Sharing Time: My Family


The family is ordained of God (“The Family: A Proclamation to the World,” Ensign, Nov. 1995, 102).

My Family

Banay, aiga, perhe, famiglia, rodina, fjölskylda, familia, család—these words may look different, but they all mean the same thing—FAMILY! All families are different. Some families have many children, and some have a few children, or one child, or no children. Some families have children, parents, grandparents, aunts, and uncles all living together. Some children have two parents, and some have one. Some children live with their grandparents or other adults; these adults make up their family.

Heavenly Father planned for us to come to earth and live in a family. He wants the best things for us and wants us to return to live with Him one day. He gave us parents to teach us and help us make wise decisions.

You are important to your family, and your family is important to you. The important thing about families is that family members love and care for each other. An important part of living the gospel is showing love for your family and working to have a happy family. You can show your love for your parents by being helpful and obedient (see Eph. 6:1). When you are kind to family members, you are showing your love for them. The scriptures teach us how to love our family. They tell us to be “kind one to another, tenderhearted, forgiving” (Eph. 4:32).

Prophets teach us the importance and the blessings of families. President Spencer W. Kimball (1895–1985) said, “The family is the basic unit of the kingdom of God on earth” (Ensign, May 1978, 45). President Ezra Taft Benson (1899–1994) said, “Your most important friendships should be with your own brothers and sisters and with your father and mother. Love your family” (Ensign, May 1986, 43). President Gordon B. Hinckley tells us, “The greatest joys of life are experienced in happy family relationships” (Teachings of Gordon B. Hinckley, 205).

Heavenly Father has established families to bring us happiness, allow us to learn correct principles in a loving atmosphere, and prepare us for eternal life.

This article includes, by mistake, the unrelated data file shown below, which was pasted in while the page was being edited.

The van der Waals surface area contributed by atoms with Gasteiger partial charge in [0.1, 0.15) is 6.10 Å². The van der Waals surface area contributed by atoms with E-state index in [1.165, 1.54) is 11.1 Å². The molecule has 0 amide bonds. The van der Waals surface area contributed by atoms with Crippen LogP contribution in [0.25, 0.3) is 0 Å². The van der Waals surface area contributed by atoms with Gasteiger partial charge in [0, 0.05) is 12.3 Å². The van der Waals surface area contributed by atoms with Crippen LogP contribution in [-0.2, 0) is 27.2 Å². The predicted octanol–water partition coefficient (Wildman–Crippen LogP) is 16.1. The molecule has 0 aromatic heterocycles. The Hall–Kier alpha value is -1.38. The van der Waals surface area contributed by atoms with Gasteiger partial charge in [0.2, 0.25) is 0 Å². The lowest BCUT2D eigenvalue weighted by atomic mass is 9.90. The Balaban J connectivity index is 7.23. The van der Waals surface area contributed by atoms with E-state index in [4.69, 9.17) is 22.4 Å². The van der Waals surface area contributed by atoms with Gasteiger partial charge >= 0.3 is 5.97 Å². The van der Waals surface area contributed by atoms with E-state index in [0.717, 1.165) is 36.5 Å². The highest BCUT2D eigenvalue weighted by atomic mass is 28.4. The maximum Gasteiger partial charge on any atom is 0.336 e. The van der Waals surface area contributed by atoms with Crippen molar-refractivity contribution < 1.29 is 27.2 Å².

Whipstitched Message Pouch

Read Mosiah 18:21. You can apply this scripture in your life by the things you say and do. Think of something kind to do for a family member. (Suggestions: make a bed, cheer up someone who is sad, do one of your brother’s or sister’s chores, help Mom or Dad around the house without being asked, set the table for dinner, give Grandma extra hugs and tell her why she is special, say “please” and “thank you” all day to Mom.)

Trace the oval on page 21 twice onto heavy paper or felt; then cut out the two ovals. Thread a large needle with yarn or embroidery floss, and tie a knot at the end. Whipstitch (bring the needle from underneath, up through the ovals, around the edge, and up through again and again) the ovals together, leaving an opening at the top (see p. 21). Insert one of the messages on page 21 (or a message of your own) into the pouch. After doing something kind for a family member, leave the pouch on his or her bed.

Whipstitched Message Pouch(click to view larger)

Illustrated by Scott Greer

I love you! You’re the greatest!

Sharing Time Ideas

(Note: All songs are from Children’s Songbook unless otherwise indicated; GAK = Gospel Art Kit, TNGC = Teaching, No Greater Call. Be sensitive to the family situations of the children in your Primary. Help them understand that it is not the structure of the family that is important but that family members love each other.)